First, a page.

Zeltserman is the author of increasingly accomplished crime novels, distinguished by spare and crisp prose, believable dialogue, imaginative plot twists and tightly wound characters who don't wear out their welcome.
He may be even more suited to the fantasy/horror genre than to a literary life of crime. Without slowing the action, Zeltserman wryly sprinkles in sub-themes about belief vs. logic, sacrifice vs. selfishness, and one generation against another. Perhaps the most interesting characters in the book are the older people who believe in Durkin and who, knowing how underpaid and unappreciated he is, treat him like a local hero rather than the fool on the hill.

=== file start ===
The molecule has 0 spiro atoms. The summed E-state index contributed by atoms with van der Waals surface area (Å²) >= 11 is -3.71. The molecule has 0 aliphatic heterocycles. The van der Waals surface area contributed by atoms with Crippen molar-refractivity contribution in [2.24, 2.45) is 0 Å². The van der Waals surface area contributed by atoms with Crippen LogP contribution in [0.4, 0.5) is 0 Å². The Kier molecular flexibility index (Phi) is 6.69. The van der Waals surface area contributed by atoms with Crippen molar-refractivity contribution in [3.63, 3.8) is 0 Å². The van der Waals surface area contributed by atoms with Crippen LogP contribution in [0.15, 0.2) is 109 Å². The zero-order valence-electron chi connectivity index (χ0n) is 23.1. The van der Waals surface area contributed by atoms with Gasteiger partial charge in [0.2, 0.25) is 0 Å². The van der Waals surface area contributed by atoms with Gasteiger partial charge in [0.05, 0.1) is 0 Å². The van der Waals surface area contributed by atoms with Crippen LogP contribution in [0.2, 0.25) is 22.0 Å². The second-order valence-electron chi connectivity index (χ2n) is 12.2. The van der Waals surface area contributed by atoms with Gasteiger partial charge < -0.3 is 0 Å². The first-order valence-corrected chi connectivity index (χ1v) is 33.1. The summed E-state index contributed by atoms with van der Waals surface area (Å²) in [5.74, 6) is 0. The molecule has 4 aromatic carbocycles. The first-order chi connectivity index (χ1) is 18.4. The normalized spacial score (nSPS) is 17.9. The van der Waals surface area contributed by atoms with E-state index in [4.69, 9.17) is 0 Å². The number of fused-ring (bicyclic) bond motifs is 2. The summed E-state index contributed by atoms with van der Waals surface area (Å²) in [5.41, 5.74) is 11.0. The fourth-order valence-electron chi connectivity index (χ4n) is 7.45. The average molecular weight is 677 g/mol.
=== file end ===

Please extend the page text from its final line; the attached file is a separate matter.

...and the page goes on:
Read the Newsday review of The Caretaker of Lorne Field here.